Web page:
I've got an older vehicle that is wired for a CD changer. I'm using a few components to trick it into playing Bluetooth.


  • MCP2025
    • Transceiver for car's LIN bus
    • Regulates voltage (>12V to 5V)
  • M18 Bluetooth
    • Receive Bluetooth audio & send to vehicle's input
    • Send control commands to bluetooth device (my phone)
  • Arduino Pro Mini
    • Process car's LIN bus data (e.g. when I press next / prev on the car's radio)
    • Send control commands to M18 (e.g. next / prev)

My problem at the moment is that the audio sounds super awful, it has a loud buzzing (it's even louder than the music.)

There are 2 grounds and 2 Vin pins on the M18. At the moment I'm not using the same ground for the device and the audio outs but it doesn't seem to have helped.

Is there like a golden rule of grounding that I'm not following, or a really obvious spot I should add a capacitor?

Here's a photo and a schematic:

Schematic of the Arduino, MCP2025, M18 Bluetooth:

enter image description here

Photo of the Arduino, MCP2025, M18 Bluetooth:

enter image description here

  • 1
    \$\begingroup\$ Have you tried powering it off batteries (3x AA or a usb power bank) and disconnecting the 12V for now? To try to narrow down the issue? \$\endgroup\$
    – Passerby
    Mar 14, 2022 at 16:41

2 Answers 2


Your photo shows that your circuit is on breadboard and not yet installed in the vehicle. This leads me to believe the cause of buzz may be in your AC/DC power supply. You need a clean 12V DC source. Try an actual car battery and see if this eliminates the buzz.

  • \$\begingroup\$ I agree, but the battery voltage is still pretty noisy. An LC power filter would help placed between the MCP chip 5V and M18's Vin, and the arduino connected directly to MCP's 5V (it doesnt need clean power). A similar issue is found in RC quadcopters, which have a noisy battery voltage from powering motors that needs to be clean for analog video transmission to look good. oscarliang.com/power-filter-video-transmitter-fpv-camera Also, try the M18 on its own, with 3 AA batteries to check its noise floor, it might just be a low quality part \$\endgroup\$
    – Miron
    Mar 13, 2022 at 15:43
  • \$\begingroup\$ I should have specified, the noise is observed when this breadboard is plugged in to the car (there is a 12V + & ground in the trunk for a CD changer that I am using for this). I will try connecting directly to the battery terminals today as well. \$\endgroup\$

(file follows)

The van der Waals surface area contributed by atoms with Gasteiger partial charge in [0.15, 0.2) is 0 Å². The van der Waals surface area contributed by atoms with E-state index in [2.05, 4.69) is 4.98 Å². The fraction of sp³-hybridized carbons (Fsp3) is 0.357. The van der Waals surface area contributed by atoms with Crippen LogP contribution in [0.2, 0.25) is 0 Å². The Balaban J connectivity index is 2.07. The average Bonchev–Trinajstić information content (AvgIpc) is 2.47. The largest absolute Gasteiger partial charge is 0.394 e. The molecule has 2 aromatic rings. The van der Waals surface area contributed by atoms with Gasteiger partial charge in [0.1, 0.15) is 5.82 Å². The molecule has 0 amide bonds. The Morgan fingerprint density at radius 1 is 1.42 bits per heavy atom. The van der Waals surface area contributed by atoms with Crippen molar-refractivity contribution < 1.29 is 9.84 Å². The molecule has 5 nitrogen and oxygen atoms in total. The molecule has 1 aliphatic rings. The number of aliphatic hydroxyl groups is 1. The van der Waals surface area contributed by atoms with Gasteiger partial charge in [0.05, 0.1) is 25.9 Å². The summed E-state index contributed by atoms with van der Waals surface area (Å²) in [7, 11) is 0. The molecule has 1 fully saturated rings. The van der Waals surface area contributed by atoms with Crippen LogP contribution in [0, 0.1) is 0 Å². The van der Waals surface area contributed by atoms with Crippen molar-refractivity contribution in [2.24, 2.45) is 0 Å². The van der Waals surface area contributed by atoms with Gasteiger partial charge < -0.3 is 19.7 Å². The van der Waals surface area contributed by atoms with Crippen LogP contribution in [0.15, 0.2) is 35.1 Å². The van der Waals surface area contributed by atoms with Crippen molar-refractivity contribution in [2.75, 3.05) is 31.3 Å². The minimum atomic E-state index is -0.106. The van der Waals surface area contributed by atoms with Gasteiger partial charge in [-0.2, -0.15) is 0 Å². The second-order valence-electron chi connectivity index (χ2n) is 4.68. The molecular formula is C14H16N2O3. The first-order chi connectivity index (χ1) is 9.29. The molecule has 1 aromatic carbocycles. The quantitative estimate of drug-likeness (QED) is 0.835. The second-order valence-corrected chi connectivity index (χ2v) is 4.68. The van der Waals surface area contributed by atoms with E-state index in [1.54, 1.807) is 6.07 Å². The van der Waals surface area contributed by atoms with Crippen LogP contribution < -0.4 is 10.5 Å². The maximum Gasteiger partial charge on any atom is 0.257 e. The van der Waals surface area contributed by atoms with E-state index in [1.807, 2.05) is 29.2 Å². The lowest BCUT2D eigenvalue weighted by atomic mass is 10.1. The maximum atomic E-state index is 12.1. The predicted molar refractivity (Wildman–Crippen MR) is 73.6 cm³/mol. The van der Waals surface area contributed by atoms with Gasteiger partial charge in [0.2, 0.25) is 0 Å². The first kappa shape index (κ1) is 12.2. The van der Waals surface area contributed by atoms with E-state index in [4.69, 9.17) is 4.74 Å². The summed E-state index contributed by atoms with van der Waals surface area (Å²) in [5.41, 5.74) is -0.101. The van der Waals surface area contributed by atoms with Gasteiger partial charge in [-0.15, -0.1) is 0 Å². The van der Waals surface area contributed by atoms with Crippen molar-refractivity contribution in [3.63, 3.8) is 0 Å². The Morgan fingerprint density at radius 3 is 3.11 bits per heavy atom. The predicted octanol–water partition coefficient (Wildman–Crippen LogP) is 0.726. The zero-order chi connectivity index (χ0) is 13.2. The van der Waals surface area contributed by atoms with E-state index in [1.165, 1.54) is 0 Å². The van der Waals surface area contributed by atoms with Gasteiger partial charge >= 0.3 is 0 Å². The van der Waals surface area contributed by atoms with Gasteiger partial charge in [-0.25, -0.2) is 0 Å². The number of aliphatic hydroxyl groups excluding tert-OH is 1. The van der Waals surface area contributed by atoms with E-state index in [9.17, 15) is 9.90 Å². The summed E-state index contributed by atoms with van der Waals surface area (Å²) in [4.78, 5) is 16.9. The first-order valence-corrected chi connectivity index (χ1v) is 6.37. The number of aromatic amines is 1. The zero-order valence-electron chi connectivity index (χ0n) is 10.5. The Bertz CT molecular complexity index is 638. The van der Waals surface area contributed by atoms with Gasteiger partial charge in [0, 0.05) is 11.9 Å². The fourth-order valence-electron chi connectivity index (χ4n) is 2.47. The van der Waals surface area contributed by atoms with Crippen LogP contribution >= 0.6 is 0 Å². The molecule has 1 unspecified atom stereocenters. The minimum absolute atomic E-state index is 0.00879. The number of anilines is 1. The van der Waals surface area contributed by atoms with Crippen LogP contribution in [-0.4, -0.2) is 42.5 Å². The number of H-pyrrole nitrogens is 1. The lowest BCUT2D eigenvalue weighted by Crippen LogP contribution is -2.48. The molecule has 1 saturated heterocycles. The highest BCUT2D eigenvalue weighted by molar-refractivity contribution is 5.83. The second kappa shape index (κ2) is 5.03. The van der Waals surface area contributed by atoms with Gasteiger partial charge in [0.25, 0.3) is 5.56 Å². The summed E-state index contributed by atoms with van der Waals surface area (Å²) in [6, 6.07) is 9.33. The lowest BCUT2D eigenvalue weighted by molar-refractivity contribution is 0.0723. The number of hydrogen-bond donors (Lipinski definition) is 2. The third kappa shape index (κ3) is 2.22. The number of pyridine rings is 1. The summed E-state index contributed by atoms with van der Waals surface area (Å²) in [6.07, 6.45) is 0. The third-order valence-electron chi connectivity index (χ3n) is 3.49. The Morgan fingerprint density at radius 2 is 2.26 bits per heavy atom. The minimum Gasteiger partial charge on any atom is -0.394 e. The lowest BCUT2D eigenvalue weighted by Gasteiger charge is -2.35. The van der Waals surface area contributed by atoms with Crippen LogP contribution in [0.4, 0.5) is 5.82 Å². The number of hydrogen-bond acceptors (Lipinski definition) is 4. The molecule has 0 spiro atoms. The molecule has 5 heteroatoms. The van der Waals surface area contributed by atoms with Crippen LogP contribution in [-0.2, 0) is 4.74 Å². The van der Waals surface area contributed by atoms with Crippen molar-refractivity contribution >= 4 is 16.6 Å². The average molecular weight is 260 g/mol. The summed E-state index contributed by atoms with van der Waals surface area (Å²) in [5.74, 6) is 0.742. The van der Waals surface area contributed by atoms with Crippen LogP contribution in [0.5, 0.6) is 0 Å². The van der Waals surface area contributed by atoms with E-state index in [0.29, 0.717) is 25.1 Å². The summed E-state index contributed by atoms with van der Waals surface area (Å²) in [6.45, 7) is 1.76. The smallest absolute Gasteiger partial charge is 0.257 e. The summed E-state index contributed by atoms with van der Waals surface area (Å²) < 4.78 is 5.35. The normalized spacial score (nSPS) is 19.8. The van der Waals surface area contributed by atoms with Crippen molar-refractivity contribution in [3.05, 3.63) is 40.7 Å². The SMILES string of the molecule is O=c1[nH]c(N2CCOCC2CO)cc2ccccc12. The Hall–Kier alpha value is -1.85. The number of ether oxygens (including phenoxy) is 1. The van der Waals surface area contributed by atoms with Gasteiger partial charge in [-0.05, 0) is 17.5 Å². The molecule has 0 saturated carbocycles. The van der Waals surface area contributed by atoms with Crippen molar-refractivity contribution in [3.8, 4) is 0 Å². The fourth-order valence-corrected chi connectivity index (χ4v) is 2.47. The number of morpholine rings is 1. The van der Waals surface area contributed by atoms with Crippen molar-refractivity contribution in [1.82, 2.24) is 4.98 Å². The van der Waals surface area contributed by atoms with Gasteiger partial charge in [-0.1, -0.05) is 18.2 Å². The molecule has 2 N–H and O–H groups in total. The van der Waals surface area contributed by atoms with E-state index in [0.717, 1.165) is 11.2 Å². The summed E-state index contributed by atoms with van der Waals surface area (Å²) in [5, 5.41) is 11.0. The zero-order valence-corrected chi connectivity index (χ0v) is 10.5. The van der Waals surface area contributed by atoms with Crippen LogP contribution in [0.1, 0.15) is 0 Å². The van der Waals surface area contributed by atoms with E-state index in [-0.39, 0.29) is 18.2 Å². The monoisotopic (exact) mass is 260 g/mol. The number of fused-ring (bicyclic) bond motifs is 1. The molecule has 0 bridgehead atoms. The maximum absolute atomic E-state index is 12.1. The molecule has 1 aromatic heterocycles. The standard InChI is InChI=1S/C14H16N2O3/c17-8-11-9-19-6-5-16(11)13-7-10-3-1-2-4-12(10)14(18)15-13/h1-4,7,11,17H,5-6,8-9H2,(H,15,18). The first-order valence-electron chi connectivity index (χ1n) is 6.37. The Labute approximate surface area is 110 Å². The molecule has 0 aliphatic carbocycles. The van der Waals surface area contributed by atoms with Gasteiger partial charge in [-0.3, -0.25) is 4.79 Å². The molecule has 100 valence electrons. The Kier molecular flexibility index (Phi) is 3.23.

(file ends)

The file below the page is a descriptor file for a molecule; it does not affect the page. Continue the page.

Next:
– kevin
    Mar 13, 2022 at 19:25
  • 1
    \$\begingroup\$ I noticed that the audio was only coming though the left side speakers so I cut and resoldered my RCA cables and the loud buzzing is gone — I think there is still a small amount of interference that will require a filter though (I’ll try your solution @Miron) \$\endgroup\$
    – kevin
    Mar 14, 2022 at 20:56

You are reinventing the wheel. I have added Bluetooth to my vintage Pioneer stereo and my car. Connect to any AUX input or Tape input. Sound quality is like CD. This is a link to the exact product I have.


  • \$\begingroup\$ That doesn't help OP. They are tying into controls as well as audio, and building your own circuit is a valid reason on its own. \$\endgroup\$
    – Passerby
    Mar 14, 2022 at 16:38
  • \$\begingroup\$ Not all car stereos have aux or tape inputs, therefore this may not be re-inventing the wheel. \$\endgroup\$
    – Justme
    Mar 14, 2022 at 17:31
  • \$\begingroup\$ The Bluetooth device I wrote about can easily be connected to any car radio the same way you are connecting your circuit. Cut the end of the cord and add your own connecting plugs or jacks or solder the wire directly. \$\endgroup\$ Mar 14, 2022 at 20:29
  • \$\begingroup\$ @AndreyTheGreat The Bluetooth chip I'm using was about $2 and could easily be soldered directly to my radio, but the somewhat unique ability I've added is that I can use the existing stereo / head unit in the vehicle to control (e.g. next / prev song) by hijacking the CD changer port in the trunk :) \$\endgroup\$
    – kevin
    Mar 15, 2022 at 20:51

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